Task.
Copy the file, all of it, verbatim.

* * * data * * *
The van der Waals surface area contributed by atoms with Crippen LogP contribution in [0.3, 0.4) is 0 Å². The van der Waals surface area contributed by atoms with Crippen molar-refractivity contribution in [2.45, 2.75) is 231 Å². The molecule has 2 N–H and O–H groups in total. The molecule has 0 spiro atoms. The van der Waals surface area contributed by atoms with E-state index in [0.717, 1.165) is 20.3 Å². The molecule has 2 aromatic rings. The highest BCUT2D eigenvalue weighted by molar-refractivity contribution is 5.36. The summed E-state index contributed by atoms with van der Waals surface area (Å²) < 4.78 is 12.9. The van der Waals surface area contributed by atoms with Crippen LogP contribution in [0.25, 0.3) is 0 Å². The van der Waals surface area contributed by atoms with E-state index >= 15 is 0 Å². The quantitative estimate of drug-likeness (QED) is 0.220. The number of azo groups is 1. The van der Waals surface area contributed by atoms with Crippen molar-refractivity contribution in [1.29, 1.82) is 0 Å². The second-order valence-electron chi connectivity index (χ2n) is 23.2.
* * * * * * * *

The van der Waals surface area contributed by atoms with Crippen LogP contribution in [0.3, 0.4) is 0 Å². The van der Waals surface area contributed by atoms with Crippen molar-refractivity contribution in [2.45, 2.75) is 231 Å². The molecule has 2 N–H and O–H groups in total. The molecule has 0 spiro atoms. The van der Waals surface area contributed by atoms with E-state index in [0.717, 1.165) is 20.3 Å². The molecule has 2 aromatic rings. The highest BCUT2D eigenvalue weighted by molar-refractivity contribution is 5.36. The summed E-state index contributed by atoms with van der Waals surface area (Å²) < 4.78 is 12.9. The van der Waals surface area contributed by atoms with Crippen LogP contribution in [0.25, 0.3) is 0 Å². The van der Waals surface area contributed by atoms with E-state index >= 15 is 0 Å². The quantitative estimate of drug-likeness (QED) is 0.220. The number of azo groups is 1. The van der Waals surface area contributed by atoms with Crippen molar-refractivity contribution in [1.29, 1.82) is 0 Å². The second-order valence-electron chi connectivity index (χ2n) is 23.2.